Throughout the month of June, Mercury, Venus, Mars, Jupiter and Saturn will be aligned in their natural order and will be clearly visible without a telescope for the first time since 2004.
Driving the news: According to Sky & Telescope, “seeing two or three planets close together (in what’s known as a conjunction) is a rather common occurrence, but seeing five is somewhat more rare.”
- The fact that all five planets are arranged in their natural order from the sun makes the spectacle even more astounding, Sky & Telescope reports.
What they’re saying: NASA astronomer Michelle Thaller says the order of the planets happened entirely by chance.
- “It’s just coincidence,” she said, according to The Washington Post.
- “Planets are often getting closer to each other and farther away from each other, but this is just a particularly fun order,” Thaller continued, per The Washington Post.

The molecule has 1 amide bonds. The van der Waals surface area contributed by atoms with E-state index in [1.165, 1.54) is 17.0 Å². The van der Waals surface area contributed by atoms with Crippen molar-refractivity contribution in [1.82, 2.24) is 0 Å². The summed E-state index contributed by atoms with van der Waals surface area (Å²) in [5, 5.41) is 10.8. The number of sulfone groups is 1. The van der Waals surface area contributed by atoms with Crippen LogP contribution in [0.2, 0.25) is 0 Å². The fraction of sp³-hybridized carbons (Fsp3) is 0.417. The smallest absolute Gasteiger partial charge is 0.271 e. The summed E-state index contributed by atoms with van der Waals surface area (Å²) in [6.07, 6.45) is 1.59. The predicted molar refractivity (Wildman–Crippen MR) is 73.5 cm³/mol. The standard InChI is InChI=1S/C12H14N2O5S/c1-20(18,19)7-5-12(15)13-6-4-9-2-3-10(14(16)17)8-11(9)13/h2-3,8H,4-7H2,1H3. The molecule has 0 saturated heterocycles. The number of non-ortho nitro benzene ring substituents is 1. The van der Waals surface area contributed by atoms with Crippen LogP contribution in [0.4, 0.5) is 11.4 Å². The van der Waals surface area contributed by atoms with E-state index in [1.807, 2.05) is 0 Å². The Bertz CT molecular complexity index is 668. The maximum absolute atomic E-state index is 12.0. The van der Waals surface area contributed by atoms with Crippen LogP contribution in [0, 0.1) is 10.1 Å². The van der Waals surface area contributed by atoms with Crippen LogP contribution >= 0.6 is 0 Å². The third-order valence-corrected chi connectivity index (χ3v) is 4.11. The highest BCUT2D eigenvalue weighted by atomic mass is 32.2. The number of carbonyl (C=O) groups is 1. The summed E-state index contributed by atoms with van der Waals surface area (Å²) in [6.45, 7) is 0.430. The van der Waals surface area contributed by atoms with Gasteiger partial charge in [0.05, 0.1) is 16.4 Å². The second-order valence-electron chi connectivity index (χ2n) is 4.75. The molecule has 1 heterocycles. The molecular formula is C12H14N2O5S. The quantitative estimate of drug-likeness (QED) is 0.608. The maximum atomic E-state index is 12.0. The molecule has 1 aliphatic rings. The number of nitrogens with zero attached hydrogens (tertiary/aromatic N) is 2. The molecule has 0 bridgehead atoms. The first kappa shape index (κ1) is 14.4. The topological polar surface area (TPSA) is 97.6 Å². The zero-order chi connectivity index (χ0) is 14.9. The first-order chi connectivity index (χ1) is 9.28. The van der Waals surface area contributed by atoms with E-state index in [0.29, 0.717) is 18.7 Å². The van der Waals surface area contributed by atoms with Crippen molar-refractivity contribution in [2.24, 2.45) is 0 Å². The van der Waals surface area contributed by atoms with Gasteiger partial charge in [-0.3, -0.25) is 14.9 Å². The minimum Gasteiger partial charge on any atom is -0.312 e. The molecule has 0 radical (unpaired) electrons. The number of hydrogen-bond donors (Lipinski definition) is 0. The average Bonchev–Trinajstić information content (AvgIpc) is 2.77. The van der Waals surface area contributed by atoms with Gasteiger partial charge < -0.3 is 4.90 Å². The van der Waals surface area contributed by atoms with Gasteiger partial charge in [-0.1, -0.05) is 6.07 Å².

- Diana Hannikainen, observing editor of Sky & Telescope, told NPR that people should keep an eye on the sky, saying, “It’s rare enough that if we get the opportunity to step outside in the morning and check it out, it’s worth it.”
How can I see them? The planets will be visible throughout the month of June, for around 30 minutes each day before the sun comes up.
- The best opportunity to see the planets will be June 24, according to The Washington Post.
- “You’ll need an observing site with a low eastern horizon, because Mercury and Venus will be very low in the east-northeast. Mercury never strays far from the bright glow of the sun,” said Dr. Rick Fienberg, former press officer of the American Astronomical Society, per Fox 13 Seattle.
When will these planets be visible again? According to Fox 13, this particular planetary sequence won’t happen again for another 18 years, estimated to return in 2040.
Update: Although the best time to see this planetary alignment was shortly before sunrise on June 24, the planets will remain visible until June 27, Space.com reported.